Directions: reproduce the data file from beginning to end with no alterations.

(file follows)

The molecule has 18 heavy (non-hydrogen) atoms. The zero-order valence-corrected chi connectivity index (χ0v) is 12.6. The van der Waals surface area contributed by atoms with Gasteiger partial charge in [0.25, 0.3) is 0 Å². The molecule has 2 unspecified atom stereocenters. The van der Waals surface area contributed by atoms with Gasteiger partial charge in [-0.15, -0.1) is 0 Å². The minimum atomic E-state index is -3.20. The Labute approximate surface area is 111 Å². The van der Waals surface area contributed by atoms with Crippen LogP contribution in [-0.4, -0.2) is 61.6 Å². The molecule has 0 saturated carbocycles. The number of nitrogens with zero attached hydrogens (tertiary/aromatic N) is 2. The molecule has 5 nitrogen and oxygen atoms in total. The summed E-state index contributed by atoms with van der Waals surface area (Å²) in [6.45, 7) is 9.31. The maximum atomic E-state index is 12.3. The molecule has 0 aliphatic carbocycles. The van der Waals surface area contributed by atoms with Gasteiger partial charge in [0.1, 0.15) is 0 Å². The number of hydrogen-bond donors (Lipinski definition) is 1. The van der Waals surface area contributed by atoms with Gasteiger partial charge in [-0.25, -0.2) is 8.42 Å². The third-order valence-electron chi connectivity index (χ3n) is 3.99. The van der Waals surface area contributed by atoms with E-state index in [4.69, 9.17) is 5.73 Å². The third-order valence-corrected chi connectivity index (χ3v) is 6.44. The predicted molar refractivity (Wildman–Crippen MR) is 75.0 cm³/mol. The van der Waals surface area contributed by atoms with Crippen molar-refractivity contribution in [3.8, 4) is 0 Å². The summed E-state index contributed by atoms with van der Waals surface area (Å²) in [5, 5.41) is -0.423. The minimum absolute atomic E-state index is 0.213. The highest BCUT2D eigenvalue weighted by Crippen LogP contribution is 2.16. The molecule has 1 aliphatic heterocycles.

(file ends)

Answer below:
The molecule has 18 heavy (non-hydrogen) atoms. The zero-order valence-corrected chi connectivity index (χ0v) is 12.6. The van der Waals surface area contributed by atoms with Gasteiger partial charge in [0.25, 0.3) is 0 Å². The molecule has 2 unspecified atom stereocenters. The van der Waals surface area contributed by atoms with Gasteiger partial charge in [-0.15, -0.1) is 0 Å². The minimum atomic E-state index is -3.20. The Labute approximate surface area is 111 Å². The van der Waals surface area contributed by atoms with Crippen LogP contribution in [-0.4, -0.2) is 61.6 Å². The molecule has 0 saturated carbocycles. The number of nitrogens with zero attached hydrogens (tertiary/aromatic N) is 2. The molecule has 5 nitrogen and oxygen atoms in total. The summed E-state index contributed by atoms with van der Waals surface area (Å²) in [6.45, 7) is 9.31. The maximum atomic E-state index is 12.3. The molecule has 0 aliphatic carbocycles. The van der Waals surface area contributed by atoms with Gasteiger partial charge in [0.1, 0.15) is 0 Å². The number of hydrogen-bond donors (Lipinski definition) is 1. The van der Waals surface area contributed by atoms with Gasteiger partial charge in [-0.25, -0.2) is 8.42 Å². The third-order valence-electron chi connectivity index (χ3n) is 3.99. The van der Waals surface area contributed by atoms with E-state index in [4.69, 9.17) is 5.73 Å². The third-order valence-corrected chi connectivity index (χ3v) is 6.44. The predicted molar refractivity (Wildman–Crippen MR) is 75.0 cm³/mol. The van der Waals surface area contributed by atoms with Crippen molar-refractivity contribution in [3.8, 4) is 0 Å². The summed E-state index contributed by atoms with van der Waals surface area (Å²) in [5, 5.41) is -0.423. The minimum absolute atomic E-state index is 0.213. The highest BCUT2D eigenvalue weighted by Crippen LogP contribution is 2.16. The molecule has 1 aliphatic heterocycles.